In The Desert
Content including photographs are Copyright © 2011 - Don & Linda Gilmore
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Tricks of the Trade
How many times have you come back and noticed that you have sun flares in your picture? Sometimes they look okay in the desert and even do a little something to enhance it or change the mood. What if you don't want to see them though? Your shooting right into the sun. You could put something between you and the direct line of sight with the sun, sometimes it enhances the mood of the photo ------
Photography Tips and Tricks
The top photo on the left is full of sun flares and it takes away from an already bad photo - but one I wanted to keep to remember the moment. Now if you look at the small photo below this is how to avoid the sun flares.
Just make sure your cap is not in the photo. Remember that usually what you see in the view finder is only 95% of the whole image so stay a little bit further away with the cap. This works really well when you just have to shoot into the sun.
Best time to shoot
Above you can see the effect of shooting toward the sun. It's always better if the sun is behind you or at least over one shoulder or the other. During mid-day in the summer is a tough one as your photos will tend to be washed out and flat looking with a lack of contrast. So when is the optimum time to shoot a scene. From sunrise to 1 1/2 hours after sunrise; and from 1 1/2 hours before sunset to sunset. This time scale will also change depending on the time of year. In the summer when the sun is directly overhead you have a narrower time limit than in the winter when the sun is lower on the Southern horizon. Photos of animals are sometimes better closer to noon; to acquire a photo with less shadow areas to take away from the animal.
Sometimes called Haze filters; these are great for protecting your cameras lens. But only if you buy the best ones available. Don't rob your camera of picture quality for the sake of expense. It doesn't make any sense to have an expensive lens and degrade it by using a cheap filter. Many times in the desert we've had to clean the UV filter to rid it of a vast amount of dust. Now if cleaning it causes scratches then so be it; but that's better than scratching a lens that could cost you a fortune to get fixed. What's the downside of having one on your camera lens? Other than cutting Haze when you wanted a hazy look in the back of a scenery shot (say in the mountains) or in a sand storm. The photos below were taken within seconds of each other and sandstorms intensity didn't change, but one is with and one is without the UV Filter.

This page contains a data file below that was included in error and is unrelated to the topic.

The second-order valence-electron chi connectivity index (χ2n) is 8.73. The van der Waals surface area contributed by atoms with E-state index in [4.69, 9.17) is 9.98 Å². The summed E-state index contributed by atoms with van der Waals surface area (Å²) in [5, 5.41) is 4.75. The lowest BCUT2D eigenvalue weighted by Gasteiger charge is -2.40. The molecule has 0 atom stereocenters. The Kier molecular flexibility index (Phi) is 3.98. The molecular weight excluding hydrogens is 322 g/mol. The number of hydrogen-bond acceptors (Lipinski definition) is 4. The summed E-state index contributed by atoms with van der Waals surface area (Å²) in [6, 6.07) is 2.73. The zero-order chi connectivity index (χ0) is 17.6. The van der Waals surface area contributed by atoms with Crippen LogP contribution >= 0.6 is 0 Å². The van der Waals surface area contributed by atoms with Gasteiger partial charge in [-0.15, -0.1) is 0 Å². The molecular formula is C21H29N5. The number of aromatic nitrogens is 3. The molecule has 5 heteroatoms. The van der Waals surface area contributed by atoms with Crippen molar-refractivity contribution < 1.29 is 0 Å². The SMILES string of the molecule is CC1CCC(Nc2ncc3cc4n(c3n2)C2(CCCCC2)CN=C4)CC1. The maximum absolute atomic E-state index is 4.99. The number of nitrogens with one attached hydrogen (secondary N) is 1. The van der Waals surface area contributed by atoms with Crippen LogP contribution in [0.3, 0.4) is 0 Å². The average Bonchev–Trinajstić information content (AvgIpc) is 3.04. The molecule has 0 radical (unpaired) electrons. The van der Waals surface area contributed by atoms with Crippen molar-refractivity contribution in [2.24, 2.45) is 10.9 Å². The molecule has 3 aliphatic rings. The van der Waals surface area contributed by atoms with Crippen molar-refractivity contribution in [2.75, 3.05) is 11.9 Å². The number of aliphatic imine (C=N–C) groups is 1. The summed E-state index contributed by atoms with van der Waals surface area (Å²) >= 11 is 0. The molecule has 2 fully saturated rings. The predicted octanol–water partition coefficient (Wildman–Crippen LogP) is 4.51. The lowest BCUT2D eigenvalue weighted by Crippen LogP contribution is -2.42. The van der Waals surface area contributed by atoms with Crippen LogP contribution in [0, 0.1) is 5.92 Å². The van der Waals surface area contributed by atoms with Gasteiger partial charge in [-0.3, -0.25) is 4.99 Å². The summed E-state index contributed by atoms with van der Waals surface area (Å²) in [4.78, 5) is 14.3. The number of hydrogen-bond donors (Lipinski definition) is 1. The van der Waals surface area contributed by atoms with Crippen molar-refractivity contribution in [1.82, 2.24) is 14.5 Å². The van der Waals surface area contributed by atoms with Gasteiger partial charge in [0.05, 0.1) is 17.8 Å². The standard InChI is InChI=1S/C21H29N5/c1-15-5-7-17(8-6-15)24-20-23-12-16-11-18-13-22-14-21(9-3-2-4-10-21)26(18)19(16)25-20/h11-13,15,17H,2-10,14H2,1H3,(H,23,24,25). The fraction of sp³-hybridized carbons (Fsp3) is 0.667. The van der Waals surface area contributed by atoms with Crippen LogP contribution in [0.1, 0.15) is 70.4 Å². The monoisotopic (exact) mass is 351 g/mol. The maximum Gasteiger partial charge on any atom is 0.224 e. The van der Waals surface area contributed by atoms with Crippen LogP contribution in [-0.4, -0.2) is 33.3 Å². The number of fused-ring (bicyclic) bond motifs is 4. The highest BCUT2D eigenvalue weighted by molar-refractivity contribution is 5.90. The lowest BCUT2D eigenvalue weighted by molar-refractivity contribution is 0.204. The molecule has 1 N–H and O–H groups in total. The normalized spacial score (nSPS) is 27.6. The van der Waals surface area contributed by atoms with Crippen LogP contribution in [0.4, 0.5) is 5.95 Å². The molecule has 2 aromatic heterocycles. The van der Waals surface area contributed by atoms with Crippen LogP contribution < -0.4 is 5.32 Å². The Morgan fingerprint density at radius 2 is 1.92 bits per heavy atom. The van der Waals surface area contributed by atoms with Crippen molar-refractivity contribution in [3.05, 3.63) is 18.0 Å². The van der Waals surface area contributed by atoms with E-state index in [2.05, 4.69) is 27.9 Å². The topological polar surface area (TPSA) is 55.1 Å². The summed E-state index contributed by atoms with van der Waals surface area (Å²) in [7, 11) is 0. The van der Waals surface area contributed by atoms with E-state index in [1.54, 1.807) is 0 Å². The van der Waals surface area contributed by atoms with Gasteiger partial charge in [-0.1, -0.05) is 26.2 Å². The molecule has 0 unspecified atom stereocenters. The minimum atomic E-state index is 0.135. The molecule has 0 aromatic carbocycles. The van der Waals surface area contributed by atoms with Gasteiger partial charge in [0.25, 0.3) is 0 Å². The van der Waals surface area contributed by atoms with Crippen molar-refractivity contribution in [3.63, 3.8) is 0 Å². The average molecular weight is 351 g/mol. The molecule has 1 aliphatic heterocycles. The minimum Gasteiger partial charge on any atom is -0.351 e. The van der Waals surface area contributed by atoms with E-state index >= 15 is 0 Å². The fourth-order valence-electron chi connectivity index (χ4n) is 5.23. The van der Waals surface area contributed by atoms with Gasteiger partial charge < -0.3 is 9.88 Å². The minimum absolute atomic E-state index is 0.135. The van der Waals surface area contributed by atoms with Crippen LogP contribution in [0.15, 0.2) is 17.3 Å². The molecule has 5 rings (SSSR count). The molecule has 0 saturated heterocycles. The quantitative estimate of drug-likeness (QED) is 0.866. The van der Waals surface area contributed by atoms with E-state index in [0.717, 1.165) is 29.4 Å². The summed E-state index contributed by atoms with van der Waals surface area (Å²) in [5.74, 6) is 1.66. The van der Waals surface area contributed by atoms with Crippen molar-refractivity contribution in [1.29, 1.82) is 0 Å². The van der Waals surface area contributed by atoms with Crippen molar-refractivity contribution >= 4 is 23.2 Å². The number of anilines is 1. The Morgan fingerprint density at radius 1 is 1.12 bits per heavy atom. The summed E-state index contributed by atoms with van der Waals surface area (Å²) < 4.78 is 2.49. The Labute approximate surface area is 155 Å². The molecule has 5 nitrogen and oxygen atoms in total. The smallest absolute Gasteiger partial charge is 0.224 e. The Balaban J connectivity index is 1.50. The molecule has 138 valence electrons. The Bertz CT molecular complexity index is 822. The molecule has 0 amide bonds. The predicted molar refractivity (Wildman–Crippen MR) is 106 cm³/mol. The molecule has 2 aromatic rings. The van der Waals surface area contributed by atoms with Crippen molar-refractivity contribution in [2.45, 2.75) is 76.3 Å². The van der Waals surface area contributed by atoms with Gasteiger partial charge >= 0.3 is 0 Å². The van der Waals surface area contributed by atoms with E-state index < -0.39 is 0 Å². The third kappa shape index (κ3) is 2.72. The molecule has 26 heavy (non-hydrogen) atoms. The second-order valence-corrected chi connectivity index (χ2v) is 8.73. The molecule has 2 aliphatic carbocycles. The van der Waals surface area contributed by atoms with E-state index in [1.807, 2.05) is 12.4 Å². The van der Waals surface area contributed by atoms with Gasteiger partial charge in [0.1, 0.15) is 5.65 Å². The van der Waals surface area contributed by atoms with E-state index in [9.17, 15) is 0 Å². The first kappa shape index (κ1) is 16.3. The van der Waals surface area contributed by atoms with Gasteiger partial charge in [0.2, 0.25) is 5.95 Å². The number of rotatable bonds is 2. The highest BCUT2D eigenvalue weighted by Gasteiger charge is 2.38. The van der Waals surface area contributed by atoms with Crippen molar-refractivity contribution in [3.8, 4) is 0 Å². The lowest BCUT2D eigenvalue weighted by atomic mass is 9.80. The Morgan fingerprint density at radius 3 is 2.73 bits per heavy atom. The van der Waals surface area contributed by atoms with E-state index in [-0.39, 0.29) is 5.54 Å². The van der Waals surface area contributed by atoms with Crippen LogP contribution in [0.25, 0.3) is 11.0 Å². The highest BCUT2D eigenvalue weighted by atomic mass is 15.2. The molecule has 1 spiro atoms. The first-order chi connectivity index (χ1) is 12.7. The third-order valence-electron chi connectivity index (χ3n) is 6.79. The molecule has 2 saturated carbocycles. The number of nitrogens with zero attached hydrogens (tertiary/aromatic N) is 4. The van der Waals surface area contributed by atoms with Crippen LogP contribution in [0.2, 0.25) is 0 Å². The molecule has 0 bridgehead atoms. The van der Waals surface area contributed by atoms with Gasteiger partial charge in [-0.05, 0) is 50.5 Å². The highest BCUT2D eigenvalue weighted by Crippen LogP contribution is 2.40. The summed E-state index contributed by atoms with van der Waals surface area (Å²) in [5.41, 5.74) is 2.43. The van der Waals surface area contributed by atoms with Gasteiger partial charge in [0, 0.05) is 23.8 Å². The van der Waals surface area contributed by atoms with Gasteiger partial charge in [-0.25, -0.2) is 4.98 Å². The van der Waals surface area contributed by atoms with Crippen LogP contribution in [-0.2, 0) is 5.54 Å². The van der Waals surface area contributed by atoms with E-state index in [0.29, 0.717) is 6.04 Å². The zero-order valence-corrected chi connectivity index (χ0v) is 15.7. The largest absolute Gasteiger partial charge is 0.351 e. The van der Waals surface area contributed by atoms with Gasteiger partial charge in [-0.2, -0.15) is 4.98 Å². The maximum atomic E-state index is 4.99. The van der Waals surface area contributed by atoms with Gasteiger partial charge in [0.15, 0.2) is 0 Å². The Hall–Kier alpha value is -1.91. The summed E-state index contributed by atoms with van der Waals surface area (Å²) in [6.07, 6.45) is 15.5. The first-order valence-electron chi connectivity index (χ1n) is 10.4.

Without UV, Haze Filter
With UV, Haze Filter
Sometimes they are great, other times they can ruin a photo. Look below and you'll see why, the photo without the polarizing filter on the left looks better and more like what the eye was seeing that day. The one on the right is too dark and the sky is too blue. Not natural looking at all. When the sky has dark clouds it could be a benefit to use a polarizer to enhance the cloud cover. Also colors in objects become more vivid with the use of a polarizer. And don't forget a picture taken in a clear stream to capture a fish - the polarizer will pretty much eliminate the glare and reflection on the water. "IT WILL NOT" work on metallic objects. Also never stack a polarizer with a UV filter, it doesn't work and may produce dark (vignetted) corners in the picture. It also will not work shooting toward the sun or completely away from the sun. A 30 to 90 degree angle from the sun is optimal. Try it.
One great use for a polarizer is photographing fish. This Carp was photographed in the Gila River near Yuma Arizona in the desert and was barely visible with the naked eye.
This has always been an interesting form of photography for me. It's one of the many forms that's made me money. One example would be the San Diego skyline at night; below. But it's always intrigued me. So here's what you need to know to be a success with it in the desert.
First; you need a tripod. A good one is better (especially if it's windy) but not necessary and most of the photos below and the hundreds of others we've taken and kept were taken on a cheap $20 Slik SDV-20 tripod. Now we own a very expensive one we use for studio work and panoramas, and windy days, but it weighs a ton and isn't an advantage; most of the time. But a tripod is a must! You'll also want to use the Timed Delay feature or a remote electronic release for night photography.